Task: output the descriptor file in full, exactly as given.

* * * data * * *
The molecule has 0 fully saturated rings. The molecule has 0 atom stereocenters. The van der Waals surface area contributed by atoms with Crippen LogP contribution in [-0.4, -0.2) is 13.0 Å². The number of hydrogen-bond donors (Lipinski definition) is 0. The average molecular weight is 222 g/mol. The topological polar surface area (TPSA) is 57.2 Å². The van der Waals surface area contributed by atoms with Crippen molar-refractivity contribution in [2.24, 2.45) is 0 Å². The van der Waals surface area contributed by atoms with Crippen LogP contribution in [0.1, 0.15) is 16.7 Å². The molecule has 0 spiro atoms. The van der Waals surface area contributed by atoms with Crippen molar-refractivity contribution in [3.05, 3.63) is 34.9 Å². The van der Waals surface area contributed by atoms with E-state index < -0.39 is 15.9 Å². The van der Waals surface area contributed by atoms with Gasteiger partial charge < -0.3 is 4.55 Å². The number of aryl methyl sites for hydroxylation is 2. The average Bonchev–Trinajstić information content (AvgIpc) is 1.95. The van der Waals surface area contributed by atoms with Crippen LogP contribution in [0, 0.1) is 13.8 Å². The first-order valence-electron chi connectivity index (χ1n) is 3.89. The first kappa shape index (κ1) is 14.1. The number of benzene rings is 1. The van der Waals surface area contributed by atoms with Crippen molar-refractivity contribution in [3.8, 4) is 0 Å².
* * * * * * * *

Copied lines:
The molecule has 0 fully saturated rings. The molecule has 0 atom stereocenters. The van der Waals surface area contributed by atoms with Crippen LogP contribution in [-0.4, -0.2) is 13.0 Å². The number of hydrogen-bond donors (Lipinski definition) is 0. The average molecular weight is 222 g/mol. The topological polar surface area (TPSA) is 57.2 Å². The van der Waals surface area contributed by atoms with Crippen molar-refractivity contribution in [2.24, 2.45) is 0 Å². The van der Waals surface area contributed by atoms with Crippen LogP contribution in [0.1, 0.15) is 16.7 Å². The molecule has 0 spiro atoms. The van der Waals surface area contributed by atoms with Crippen molar-refractivity contribution in [3.05, 3.63) is 34.9 Å². The van der Waals surface area contributed by atoms with E-state index < -0.39 is 15.9 Å². The van der Waals surface area contributed by atoms with Gasteiger partial charge < -0.3 is 4.55 Å². The number of aryl methyl sites for hydroxylation is 2. The average Bonchev–Trinajstić information content (AvgIpc) is 1.95. The van der Waals surface area contributed by atoms with Crippen LogP contribution in [0, 0.1) is 13.8 Å². The first-order valence-electron chi connectivity index (χ1n) is 3.89. The first kappa shape index (κ1) is 14.1. The number of benzene rings is 1. The van der Waals surface area contributed by atoms with Crippen molar-refractivity contribution in [3.8, 4) is 0 Å².